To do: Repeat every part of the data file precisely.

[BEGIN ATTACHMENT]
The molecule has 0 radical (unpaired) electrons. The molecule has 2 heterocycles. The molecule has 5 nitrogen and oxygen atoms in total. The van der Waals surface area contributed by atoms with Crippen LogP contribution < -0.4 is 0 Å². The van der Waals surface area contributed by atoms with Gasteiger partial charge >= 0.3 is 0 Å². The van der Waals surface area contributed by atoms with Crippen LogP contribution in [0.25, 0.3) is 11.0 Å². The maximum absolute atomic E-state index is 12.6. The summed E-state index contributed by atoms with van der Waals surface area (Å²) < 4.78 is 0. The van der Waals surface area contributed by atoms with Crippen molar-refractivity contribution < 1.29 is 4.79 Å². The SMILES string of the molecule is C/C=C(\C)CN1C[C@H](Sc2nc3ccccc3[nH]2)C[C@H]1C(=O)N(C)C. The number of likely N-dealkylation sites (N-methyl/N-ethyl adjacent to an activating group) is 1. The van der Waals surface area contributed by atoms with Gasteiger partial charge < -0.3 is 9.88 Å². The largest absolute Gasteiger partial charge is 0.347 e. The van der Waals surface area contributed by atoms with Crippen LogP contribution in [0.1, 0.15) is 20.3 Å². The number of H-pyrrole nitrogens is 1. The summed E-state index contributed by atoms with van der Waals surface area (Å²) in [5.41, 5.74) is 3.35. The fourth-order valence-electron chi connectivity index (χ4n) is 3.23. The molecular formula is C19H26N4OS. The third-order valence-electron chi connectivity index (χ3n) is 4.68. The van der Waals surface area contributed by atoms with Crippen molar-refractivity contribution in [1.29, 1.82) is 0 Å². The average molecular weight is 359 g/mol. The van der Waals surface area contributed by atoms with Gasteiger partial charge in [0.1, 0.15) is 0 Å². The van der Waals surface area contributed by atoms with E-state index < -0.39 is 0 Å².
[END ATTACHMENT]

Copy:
The molecule has 0 radical (unpaired) electrons. The molecule has 2 heterocycles. The molecule has 5 nitrogen and oxygen atoms in total. The van der Waals surface area contributed by atoms with Crippen LogP contribution < -0.4 is 0 Å². The van der Waals surface area contributed by atoms with Gasteiger partial charge >= 0.3 is 0 Å². The van der Waals surface area contributed by atoms with Crippen LogP contribution in [0.25, 0.3) is 11.0 Å². The maximum absolute atomic E-state index is 12.6. The summed E-state index contributed by atoms with van der Waals surface area (Å²) < 4.78 is 0. The van der Waals surface area contributed by atoms with Crippen molar-refractivity contribution < 1.29 is 4.79 Å². The SMILES string of the molecule is C/C=C(\C)CN1C[C@H](Sc2nc3ccccc3[nH]2)C[C@H]1C(=O)N(C)C. The number of likely N-dealkylation sites (N-methyl/N-ethyl adjacent to an activating group) is 1. The van der Waals surface area contributed by atoms with Gasteiger partial charge < -0.3 is 9.88 Å². The largest absolute Gasteiger partial charge is 0.347 e. The van der Waals surface area contributed by atoms with Crippen LogP contribution in [0.1, 0.15) is 20.3 Å². The number of H-pyrrole nitrogens is 1. The summed E-state index contributed by atoms with van der Waals surface area (Å²) in [5.41, 5.74) is 3.35. The fourth-order valence-electron chi connectivity index (χ4n) is 3.23. The molecular formula is C19H26N4OS. The third-order valence-electron chi connectivity index (χ3n) is 4.68. The van der Waals surface area contributed by atoms with Crippen molar-refractivity contribution in [1.29, 1.82) is 0 Å². The average molecular weight is 359 g/mol. The van der Waals surface area contributed by atoms with Gasteiger partial charge in [0.1, 0.15) is 0 Å². The van der Waals surface area contributed by atoms with E-state index < -0.39 is 0 Å².